Discussing what new technologies credit card companies are employing to guard against hackers and the state of mobile commerce, with Chris McWilton, MasterCard president.» Read More
OptionMonster's Jon Najarian points out what looks to be unusual activity in Stryker and Mako options ahead of their merger announcement.
Email conversations between brokers and traders show food, drink and even a Ferrari were offered as incentive for rates fixing.
ICAP, the world's largest interdealer broker, has been fined $87 million by regulators over its role in the Libor rate rigging scandal.
JPMorgan Chase is seeking a global settlement with U.S. government authorities over its mortgage practices in multiple jurisdictions.
JPMorgan Chase, is negotiating a multibillion-dollar settlement with state and federal agencies over the bank's sale of troubled mortgage securities to investors in the run-up to the financial crisis. The New York Times reports.
Settlement talks have resumed, but a US Attorney for the Eastern District of California spokesperson said there won't be an announcement today.
Morgan Stanley and Citigroup are among the strongest picks right now in the financial sector, CLSA bank analyst Mike Mayo says.
Building off August investigations, the U.S. Justice Department plans to sue JPMorgan Chase over mortgage bonds it sold before the financial crisis, reports Reuters.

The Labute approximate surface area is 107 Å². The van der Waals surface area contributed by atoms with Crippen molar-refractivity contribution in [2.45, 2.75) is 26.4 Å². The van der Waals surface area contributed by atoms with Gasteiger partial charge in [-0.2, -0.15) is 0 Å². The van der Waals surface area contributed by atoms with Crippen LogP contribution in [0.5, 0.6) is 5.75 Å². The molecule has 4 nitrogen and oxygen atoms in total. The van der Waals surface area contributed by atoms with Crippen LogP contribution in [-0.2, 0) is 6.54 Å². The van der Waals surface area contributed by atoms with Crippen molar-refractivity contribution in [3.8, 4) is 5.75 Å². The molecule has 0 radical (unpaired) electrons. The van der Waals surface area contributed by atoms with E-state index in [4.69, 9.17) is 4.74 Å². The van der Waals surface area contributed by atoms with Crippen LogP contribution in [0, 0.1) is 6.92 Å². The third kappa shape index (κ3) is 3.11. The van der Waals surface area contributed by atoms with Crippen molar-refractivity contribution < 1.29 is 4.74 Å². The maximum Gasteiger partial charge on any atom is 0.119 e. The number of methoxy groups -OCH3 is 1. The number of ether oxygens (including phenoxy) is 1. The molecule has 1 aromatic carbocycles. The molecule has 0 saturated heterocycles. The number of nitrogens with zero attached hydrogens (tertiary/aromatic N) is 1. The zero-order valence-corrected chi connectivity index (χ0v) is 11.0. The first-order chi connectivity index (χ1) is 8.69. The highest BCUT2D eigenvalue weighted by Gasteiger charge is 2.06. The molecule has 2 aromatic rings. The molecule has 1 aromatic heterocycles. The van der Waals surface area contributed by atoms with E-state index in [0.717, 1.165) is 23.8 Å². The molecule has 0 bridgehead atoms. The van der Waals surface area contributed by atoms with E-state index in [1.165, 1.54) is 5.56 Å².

JPMorgan says July and August saw a "greater than normal" drop off in trading volume. CNBC's Kayla Tausche reports bank analysts are sounding the alarm ahead of earnings.
Prudential Financial said U.S. regulators had voted to designate the company as systemically risky, bringing it under stricter regulatory oversight.
After traders at JPMorgan caused a multibillion-dollar loss, authorities imposed fines on the bank and shifted scrutiny of senior management.
The bank sent 60-day notices of displacement to 1,800 employees across the country, citing a slowdown in activity throughout 2012 and early 2013.
JPMorgan will settle with regulators for nearly $1 billion for the London Whale trading fiasco and other lapses, the Federal Reserve says.
Bob Steel, Deputy Mayor of New York City and former Wachovia CEO, discusses economic development in the Big Apple.
Jimmy Dunne, Sandler O'Neill, and Stanley Druckenmiller, Duquesne Capital Management former chairman discuss how Sandler O'Neill was not only able to survive but thrive after the 9/11 tragedy. And Druckenmiller discusses the long-term consequences of the nation's enormous debt load on entitlement programs.
In an wide-ranging exclusive interview, CNBC's Andrew Ross Sorkin talks with Lloyd Blankfein, Goldman Sachs chairman & CEO, about cuts in the Fed's bond-buying program; the move higher in interest rates; the trade in gold; the best candidate to head the Fed; joining the Dow, and how regulations are impacting the banking industry.
U.S. prosecutors are still investigating JPMorgan's London Whale" trading scandal for potential criminal wrongdoing.
It's "incredible that the 'London Whale' himself ... got a deal from the government," a defense attorney says.
Citigroup must pay $3.1 million to a couple who alleged the firm didn't supervise a broker who steered them to investments that went broke.
JPMorgan Chase is close to settling investigations into its "London Whale" derivatives loss and expects to pay about $700 million.
Discussing what new technologies credit card companies are employing to guard against hackers and the state of mobile commerce, with Chris McWilton, MasterCard president.
Discussing how the banking sector will benefit from increased volatility in 2015, with Thomas Michaud, KBW CEO.
Russia's central bank said it would will provide a mid-sized bank to with up to 30 billion rubles to stop it going bankrupt.